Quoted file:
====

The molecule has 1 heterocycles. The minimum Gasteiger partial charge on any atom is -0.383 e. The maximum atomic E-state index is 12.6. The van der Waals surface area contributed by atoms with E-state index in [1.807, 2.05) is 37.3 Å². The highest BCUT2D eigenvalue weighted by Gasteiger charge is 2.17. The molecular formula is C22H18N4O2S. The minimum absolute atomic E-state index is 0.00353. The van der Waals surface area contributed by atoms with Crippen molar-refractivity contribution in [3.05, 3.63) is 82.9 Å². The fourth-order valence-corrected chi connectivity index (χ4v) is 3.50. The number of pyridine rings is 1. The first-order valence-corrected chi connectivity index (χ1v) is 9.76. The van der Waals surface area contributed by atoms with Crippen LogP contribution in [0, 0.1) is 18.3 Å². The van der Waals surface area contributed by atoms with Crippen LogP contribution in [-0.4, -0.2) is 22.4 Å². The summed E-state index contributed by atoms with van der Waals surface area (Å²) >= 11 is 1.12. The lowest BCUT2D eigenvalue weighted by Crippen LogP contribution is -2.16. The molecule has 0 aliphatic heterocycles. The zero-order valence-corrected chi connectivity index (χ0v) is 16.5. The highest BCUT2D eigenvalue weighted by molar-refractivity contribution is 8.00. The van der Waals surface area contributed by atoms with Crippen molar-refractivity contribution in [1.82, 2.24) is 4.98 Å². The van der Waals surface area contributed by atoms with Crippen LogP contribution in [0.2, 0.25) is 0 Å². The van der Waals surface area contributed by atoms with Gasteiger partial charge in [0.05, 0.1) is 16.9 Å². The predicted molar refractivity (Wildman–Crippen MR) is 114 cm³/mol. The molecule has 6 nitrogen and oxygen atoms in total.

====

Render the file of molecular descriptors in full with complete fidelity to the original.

The molecule has 1 heterocycles. The minimum Gasteiger partial charge on any atom is -0.383 e. The maximum atomic E-state index is 12.6. The van der Waals surface area contributed by atoms with E-state index in [1.807, 2.05) is 37.3 Å². The highest BCUT2D eigenvalue weighted by Gasteiger charge is 2.17. The molecular formula is C22H18N4O2S. The minimum absolute atomic E-state index is 0.00353. The van der Waals surface area contributed by atoms with Crippen molar-refractivity contribution in [3.05, 3.63) is 82.9 Å². The fourth-order valence-corrected chi connectivity index (χ4v) is 3.50. The number of pyridine rings is 1. The first-order valence-corrected chi connectivity index (χ1v) is 9.76. The van der Waals surface area contributed by atoms with Crippen LogP contribution in [0, 0.1) is 18.3 Å². The van der Waals surface area contributed by atoms with Crippen LogP contribution in [-0.4, -0.2) is 22.4 Å². The summed E-state index contributed by atoms with van der Waals surface area (Å²) >= 11 is 1.12. The lowest BCUT2D eigenvalue weighted by Crippen LogP contribution is -2.16. The molecule has 0 aliphatic heterocycles. The zero-order valence-corrected chi connectivity index (χ0v) is 16.5. The highest BCUT2D eigenvalue weighted by molar-refractivity contribution is 8.00. The van der Waals surface area contributed by atoms with Crippen molar-refractivity contribution in [1.82, 2.24) is 4.98 Å². The van der Waals surface area contributed by atoms with Crippen LogP contribution in [0.2, 0.25) is 0 Å². The van der Waals surface area contributed by atoms with Gasteiger partial charge in [0.05, 0.1) is 16.9 Å². The predicted molar refractivity (Wildman–Crippen MR) is 114 cm³/mol. The molecule has 6 nitrogen and oxygen atoms in total.